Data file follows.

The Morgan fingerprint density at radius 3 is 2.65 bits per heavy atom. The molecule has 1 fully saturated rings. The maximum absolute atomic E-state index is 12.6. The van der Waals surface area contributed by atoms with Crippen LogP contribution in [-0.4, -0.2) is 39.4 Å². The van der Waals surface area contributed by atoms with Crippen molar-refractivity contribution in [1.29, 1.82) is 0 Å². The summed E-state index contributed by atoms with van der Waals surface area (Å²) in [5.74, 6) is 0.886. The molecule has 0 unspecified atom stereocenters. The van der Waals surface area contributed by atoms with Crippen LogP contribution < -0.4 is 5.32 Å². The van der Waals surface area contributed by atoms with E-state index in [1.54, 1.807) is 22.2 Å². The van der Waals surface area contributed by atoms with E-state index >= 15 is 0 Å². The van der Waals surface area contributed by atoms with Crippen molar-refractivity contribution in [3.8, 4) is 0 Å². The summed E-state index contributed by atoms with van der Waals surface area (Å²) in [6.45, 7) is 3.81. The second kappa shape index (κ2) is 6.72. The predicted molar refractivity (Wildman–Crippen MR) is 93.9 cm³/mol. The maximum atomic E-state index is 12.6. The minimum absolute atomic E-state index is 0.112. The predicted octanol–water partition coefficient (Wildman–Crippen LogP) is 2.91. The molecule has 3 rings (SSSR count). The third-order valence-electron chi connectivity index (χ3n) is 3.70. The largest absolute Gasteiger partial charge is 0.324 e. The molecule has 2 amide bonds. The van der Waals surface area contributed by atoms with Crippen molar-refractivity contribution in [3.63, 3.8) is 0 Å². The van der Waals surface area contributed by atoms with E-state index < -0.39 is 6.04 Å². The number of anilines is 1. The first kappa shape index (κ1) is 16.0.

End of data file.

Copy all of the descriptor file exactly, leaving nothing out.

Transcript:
The Morgan fingerprint density at radius 3 is 2.65 bits per heavy atom. The molecule has 1 fully saturated rings. The maximum absolute atomic E-state index is 12.6. The van der Waals surface area contributed by atoms with Crippen LogP contribution in [-0.4, -0.2) is 39.4 Å². The van der Waals surface area contributed by atoms with Crippen molar-refractivity contribution in [1.29, 1.82) is 0 Å². The summed E-state index contributed by atoms with van der Waals surface area (Å²) in [5.74, 6) is 0.886. The molecule has 0 unspecified atom stereocenters. The van der Waals surface area contributed by atoms with Crippen LogP contribution < -0.4 is 5.32 Å². The van der Waals surface area contributed by atoms with E-state index in [1.54, 1.807) is 22.2 Å². The van der Waals surface area contributed by atoms with E-state index >= 15 is 0 Å². The van der Waals surface area contributed by atoms with Crippen molar-refractivity contribution in [3.8, 4) is 0 Å². The summed E-state index contributed by atoms with van der Waals surface area (Å²) in [6.45, 7) is 3.81. The second kappa shape index (κ2) is 6.72. The predicted molar refractivity (Wildman–Crippen MR) is 93.9 cm³/mol. The maximum atomic E-state index is 12.6. The minimum absolute atomic E-state index is 0.112. The predicted octanol–water partition coefficient (Wildman–Crippen LogP) is 2.91. The molecule has 3 rings (SSSR count). The third-order valence-electron chi connectivity index (χ3n) is 3.70. The largest absolute Gasteiger partial charge is 0.324 e. The molecule has 2 amide bonds. The van der Waals surface area contributed by atoms with Crippen molar-refractivity contribution in [3.63, 3.8) is 0 Å². The van der Waals surface area contributed by atoms with E-state index < -0.39 is 6.04 Å². The number of anilines is 1. The first kappa shape index (κ1) is 16.0.